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September 21, 2001

Let’s chat some more about the movies, or is the subject becoming a bore? I certainly hope such is not the case.

Something related to this topic seems to pop up unexpectedly all the time. An article, “They Refused to Allow Their Town to Die,” recently appeared in the Sunday Parade magazine. As you would surmise from the title, it’s about a small town (pop. 4,400) that fought back from the familiar decay process that seems to be afflicting America’s small to medium-size communities, like Perry. The subject of the piece was Tunkhannock, Pa. A sub-head on the story states: “For many residents of rural Tunkhannock, Pa., the closing of their only movie theater in the mid-‘80s marked the decline of the town and left little to offer their kids.” Facing that challenge, a local lady named Hildy Morgan stepped forward. “I always loved the arts,” she explained, “and I could see no real program for kids. I know what the arts can do for kids.” She then spearheaded a drive to rescue and revive the town’s only movie theater.

How they went about reaching that goal is told, and the main emphasis was on reopening the theater. It was a total success, thanks to local volunteers. You may have read the article. Space does not allow me to retell the details here, but they got the job done. Residents of Tunkhannock no longer must drive to neighboring Scranton, 35 miles away, to go to the movies. Their hometown theater gives them the opportunity to see first-run films. For details, dig out the Parade magazine dated August 12. It’s an interesting piece and relates to Perry in many ways.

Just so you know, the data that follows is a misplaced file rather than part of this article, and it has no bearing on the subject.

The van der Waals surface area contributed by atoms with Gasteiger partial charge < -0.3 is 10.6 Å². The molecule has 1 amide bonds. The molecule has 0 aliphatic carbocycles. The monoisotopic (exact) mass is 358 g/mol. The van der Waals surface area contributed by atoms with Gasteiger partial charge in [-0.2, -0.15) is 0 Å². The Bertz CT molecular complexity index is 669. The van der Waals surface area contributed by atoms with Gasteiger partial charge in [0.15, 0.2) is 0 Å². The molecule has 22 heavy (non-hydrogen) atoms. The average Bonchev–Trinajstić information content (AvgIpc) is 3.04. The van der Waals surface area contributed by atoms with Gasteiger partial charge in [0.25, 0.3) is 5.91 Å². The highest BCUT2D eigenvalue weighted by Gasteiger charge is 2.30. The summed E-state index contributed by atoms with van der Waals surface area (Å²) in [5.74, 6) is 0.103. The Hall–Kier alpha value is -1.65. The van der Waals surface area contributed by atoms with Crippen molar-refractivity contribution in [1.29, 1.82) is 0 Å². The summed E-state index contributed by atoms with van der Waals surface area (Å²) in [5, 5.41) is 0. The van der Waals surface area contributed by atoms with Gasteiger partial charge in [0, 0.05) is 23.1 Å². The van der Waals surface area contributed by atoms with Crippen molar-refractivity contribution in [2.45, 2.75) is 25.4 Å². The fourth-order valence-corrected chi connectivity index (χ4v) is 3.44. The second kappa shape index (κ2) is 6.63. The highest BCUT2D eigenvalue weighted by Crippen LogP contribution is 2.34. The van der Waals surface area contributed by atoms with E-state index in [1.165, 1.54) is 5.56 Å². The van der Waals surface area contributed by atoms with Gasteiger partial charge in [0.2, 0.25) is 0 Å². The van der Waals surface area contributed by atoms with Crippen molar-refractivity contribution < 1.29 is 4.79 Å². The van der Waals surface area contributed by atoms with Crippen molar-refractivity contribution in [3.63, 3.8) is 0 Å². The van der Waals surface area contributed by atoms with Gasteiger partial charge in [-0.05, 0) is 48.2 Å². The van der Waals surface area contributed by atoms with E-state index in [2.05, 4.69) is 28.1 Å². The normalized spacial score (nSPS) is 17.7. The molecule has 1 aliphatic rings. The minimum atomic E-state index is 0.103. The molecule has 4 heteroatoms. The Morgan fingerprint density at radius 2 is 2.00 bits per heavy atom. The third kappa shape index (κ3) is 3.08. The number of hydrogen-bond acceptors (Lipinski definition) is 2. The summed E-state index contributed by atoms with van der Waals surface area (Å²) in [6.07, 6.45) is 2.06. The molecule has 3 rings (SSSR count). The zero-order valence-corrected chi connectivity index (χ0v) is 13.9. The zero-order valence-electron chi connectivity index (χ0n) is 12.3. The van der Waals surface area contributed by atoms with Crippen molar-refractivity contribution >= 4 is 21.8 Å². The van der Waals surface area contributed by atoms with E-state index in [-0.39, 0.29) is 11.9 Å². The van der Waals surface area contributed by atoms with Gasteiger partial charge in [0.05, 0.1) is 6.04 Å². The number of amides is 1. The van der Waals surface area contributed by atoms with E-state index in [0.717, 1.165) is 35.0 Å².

A little closer to home is this news article tucked away in a corner of an advertising broadsheet published in Oklahoma for “seniors” – those who have reached the age of at least 45 years. (I thought the line of demarcation was 55.) Paula Fuqua, a writer for the sheet, has glowing words to describe Chandler. Among her comments are these: “The movie theater (in Chandler) shows the latest box office hits, one at a time, for only $3 a seat.” That’s right. Chandler, like Tunkhannock, is smaller than Perry and it is located near some larger cities where multiple screen theaters lure movie fans with a litany of new films each week. The sheet also brags, with justification, about the town’s beautiful golf course, the quaint and clean shops offering everything from exclusive designer clothing and jewelry to the bargain hunters’ paradise. Any of that remind you of Perry, except for the movie theater?

Who knows? One of these days Perry might have its own movie theater again, if enough people with the right objectives can put together a plan that would work here. One more observation: The other night (it was on a Tuesday) Laura and I attended a movie at the cinemaplex in Stillwater. There were two other couples – a total of six people – in the audience, and the feature film was one of the season’s most heralded offerings. Obviously, it would take larger audiences than that to support a theater anywhere, and the buzz is that even some of the multiplexes are in trouble.